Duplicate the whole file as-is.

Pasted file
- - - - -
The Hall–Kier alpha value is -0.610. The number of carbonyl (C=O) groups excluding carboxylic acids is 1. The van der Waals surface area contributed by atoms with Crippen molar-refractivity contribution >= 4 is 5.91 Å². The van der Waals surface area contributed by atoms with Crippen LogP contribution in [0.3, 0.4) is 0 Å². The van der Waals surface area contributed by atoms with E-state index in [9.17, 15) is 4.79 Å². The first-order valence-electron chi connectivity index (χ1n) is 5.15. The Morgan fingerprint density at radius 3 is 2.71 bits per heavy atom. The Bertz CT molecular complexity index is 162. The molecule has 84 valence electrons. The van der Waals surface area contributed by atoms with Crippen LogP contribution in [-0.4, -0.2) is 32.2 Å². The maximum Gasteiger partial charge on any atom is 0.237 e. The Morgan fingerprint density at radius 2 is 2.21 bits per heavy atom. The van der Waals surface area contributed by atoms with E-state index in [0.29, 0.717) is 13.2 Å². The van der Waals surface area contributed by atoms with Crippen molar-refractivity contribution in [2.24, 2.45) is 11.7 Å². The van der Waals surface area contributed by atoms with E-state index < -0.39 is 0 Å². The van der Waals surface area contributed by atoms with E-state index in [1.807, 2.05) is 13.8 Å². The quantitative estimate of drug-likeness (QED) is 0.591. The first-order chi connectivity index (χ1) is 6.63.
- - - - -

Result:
The Hall–Kier alpha value is -0.610. The number of carbonyl (C=O) groups excluding carboxylic acids is 1. The van der Waals surface area contributed by atoms with Crippen molar-refractivity contribution >= 4 is 5.91 Å². The van der Waals surface area contributed by atoms with Crippen LogP contribution in [0.3, 0.4) is 0 Å². The van der Waals surface area contributed by atoms with E-state index in [9.17, 15) is 4.79 Å². The first-order valence-electron chi connectivity index (χ1n) is 5.15. The Morgan fingerprint density at radius 3 is 2.71 bits per heavy atom. The Bertz CT molecular complexity index is 162. The molecule has 84 valence electrons. The van der Waals surface area contributed by atoms with Crippen LogP contribution in [-0.4, -0.2) is 32.2 Å². The maximum Gasteiger partial charge on any atom is 0.237 e. The Morgan fingerprint density at radius 2 is 2.21 bits per heavy atom. The van der Waals surface area contributed by atoms with E-state index in [0.29, 0.717) is 13.2 Å². The van der Waals surface area contributed by atoms with Crippen molar-refractivity contribution in [2.24, 2.45) is 11.7 Å². The van der Waals surface area contributed by atoms with E-state index < -0.39 is 0 Å². The van der Waals surface area contributed by atoms with E-state index in [1.807, 2.05) is 13.8 Å². The quantitative estimate of drug-likeness (QED) is 0.591. The first-order chi connectivity index (χ1) is 6.63.